'Black Saturday' Australian Bushfires
This Envisat image taken on February 16, 2009 captures the devastation of Australia's deadliest wildfires that have scorched more than 3,900 kmÂ² of the state of Victoria and claimed more than 200 lives.
Satellites not only detect smoke billowing from major fires but also the burn scars left in their wake. In this image, burned areas from the Kinglake Complex, Bunyip and Wilsons Promontory National Park fires are all visible in black. The Kinglake Complex fire is made up of two fires, Kilmore East and Murrindindi Mill, which merged as a result of changing winds. Kinglake Complex (largest burn scar with most visible amount of smoke plumes) is located north of the state capital of Melbourne, which sits on the eastern shoreline of Port Phillip Bay (largest body of water visible at bottom of image).
The Bunyip fire, which poses a threat to major power lines to Melbourne, can be seen to the northeast of the bay of Western Port (visible to the east of Port Phillip Bay). Much of the interior of Western Port is dominated by French Island, while its southern boundary is formed by Phillip Island.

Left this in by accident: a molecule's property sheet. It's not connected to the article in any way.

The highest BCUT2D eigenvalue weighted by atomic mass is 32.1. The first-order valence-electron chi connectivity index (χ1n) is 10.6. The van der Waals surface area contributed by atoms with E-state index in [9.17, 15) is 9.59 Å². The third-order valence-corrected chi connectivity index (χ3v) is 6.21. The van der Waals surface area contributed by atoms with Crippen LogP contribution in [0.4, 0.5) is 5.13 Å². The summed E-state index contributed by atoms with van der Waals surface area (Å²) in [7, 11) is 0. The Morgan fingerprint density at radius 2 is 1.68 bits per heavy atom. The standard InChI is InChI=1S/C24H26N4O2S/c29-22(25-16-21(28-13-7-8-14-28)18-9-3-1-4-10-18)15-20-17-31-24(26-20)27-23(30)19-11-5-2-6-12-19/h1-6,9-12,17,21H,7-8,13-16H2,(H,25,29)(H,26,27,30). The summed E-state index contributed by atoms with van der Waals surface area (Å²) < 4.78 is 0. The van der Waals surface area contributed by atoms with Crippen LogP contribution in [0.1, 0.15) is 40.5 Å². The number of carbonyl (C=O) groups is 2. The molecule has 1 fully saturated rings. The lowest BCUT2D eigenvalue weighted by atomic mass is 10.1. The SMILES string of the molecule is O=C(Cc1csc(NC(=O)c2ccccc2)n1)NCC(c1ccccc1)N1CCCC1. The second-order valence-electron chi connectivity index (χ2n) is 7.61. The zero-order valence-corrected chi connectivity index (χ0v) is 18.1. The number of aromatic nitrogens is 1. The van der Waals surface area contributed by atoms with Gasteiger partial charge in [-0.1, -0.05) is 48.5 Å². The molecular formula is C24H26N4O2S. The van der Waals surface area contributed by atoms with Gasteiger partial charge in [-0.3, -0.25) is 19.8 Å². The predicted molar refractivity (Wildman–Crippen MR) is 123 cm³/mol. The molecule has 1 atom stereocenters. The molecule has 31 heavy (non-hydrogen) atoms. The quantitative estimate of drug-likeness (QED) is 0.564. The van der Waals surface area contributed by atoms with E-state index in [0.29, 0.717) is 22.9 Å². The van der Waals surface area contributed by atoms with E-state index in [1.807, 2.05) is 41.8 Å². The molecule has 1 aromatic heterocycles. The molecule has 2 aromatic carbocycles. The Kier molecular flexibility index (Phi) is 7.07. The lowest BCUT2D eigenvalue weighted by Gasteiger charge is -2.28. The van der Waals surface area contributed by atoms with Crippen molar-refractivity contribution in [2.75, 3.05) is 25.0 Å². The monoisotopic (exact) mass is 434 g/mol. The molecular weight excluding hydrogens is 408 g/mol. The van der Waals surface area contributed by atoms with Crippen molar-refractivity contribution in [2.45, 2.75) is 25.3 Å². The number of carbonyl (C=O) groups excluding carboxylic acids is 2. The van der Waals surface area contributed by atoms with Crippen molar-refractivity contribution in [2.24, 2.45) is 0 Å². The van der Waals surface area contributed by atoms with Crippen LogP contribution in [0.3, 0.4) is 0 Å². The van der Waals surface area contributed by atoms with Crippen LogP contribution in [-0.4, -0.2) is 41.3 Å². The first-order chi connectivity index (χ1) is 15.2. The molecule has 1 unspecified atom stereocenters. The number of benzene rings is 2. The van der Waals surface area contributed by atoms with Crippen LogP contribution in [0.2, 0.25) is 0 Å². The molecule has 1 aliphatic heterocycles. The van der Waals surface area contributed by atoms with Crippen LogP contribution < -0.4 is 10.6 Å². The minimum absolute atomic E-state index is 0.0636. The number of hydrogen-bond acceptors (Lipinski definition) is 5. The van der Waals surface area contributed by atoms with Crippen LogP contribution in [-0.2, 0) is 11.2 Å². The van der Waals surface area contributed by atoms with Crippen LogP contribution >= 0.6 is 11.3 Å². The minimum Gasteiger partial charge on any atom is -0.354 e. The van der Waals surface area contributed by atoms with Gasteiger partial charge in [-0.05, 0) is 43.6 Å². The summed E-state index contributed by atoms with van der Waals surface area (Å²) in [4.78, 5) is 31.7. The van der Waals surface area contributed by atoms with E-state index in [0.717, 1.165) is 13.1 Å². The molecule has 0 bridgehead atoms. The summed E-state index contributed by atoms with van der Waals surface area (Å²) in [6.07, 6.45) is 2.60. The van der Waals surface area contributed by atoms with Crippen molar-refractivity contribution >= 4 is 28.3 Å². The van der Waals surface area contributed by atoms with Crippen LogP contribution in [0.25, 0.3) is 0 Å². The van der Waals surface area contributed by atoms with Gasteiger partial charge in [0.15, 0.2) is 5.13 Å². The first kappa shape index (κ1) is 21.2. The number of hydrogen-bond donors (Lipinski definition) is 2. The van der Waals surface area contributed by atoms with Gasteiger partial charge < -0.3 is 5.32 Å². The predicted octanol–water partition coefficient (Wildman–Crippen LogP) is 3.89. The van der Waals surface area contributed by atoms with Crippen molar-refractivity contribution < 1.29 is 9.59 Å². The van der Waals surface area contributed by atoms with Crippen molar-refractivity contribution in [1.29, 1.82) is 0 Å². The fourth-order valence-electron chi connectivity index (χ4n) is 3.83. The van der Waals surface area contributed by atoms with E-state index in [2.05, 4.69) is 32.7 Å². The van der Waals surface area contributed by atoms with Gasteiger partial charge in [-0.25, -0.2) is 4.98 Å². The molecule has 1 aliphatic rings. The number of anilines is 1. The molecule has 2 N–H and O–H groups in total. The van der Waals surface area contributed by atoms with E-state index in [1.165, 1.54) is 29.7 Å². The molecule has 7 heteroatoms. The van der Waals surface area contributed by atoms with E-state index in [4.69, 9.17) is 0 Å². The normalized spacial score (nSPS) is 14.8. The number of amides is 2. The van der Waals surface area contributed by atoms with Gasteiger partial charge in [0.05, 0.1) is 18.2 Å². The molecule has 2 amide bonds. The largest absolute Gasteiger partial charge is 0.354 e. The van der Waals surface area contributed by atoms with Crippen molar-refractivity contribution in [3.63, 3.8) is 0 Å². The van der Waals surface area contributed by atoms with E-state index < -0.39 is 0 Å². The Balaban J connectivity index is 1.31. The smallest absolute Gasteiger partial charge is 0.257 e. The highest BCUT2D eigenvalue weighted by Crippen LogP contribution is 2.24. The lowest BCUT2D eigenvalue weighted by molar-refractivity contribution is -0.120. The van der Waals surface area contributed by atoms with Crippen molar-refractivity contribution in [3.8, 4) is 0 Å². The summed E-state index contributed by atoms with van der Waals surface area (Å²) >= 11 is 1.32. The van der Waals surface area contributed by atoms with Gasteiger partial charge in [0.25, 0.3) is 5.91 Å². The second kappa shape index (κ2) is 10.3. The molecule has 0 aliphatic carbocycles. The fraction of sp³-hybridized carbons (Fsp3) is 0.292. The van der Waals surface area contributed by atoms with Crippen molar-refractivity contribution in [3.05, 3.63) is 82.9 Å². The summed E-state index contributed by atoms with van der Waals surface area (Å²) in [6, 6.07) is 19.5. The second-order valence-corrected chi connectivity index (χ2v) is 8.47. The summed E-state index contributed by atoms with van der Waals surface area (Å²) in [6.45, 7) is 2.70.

The Wilsons Promontory National Park fire (visible in bottom right with smoke plumes) started by lightning on February 8. To date, more than 12,500 hectares have been burnt out of the 50,000-hectare park.
The country's predominantly flat, dry and warm landscape makes it prone to fires year round, but the risks increase during its hottest months, November through March. Drought, hurricane-force winds and record temperatures combined to create some of the worst fire conditions ever seen in Australia when these fires swept through on February 7.
Australia has a history of bushfires, which have been responsible for many deaths and enormous economic losses. This devastating series of fires has been dubbed â€˜Black Saturday'. The country's second deadliest bushfires that began on 16 February 1983 and claimed 76 lives are known as â€˜Ash Wednesday' bushfires.
This Envisat image was acquired by the Medium Resolution Imaging Spectrometer (MERIS) instrument while working in Full Resolution mode to provide a spatial resolution of 300 metres.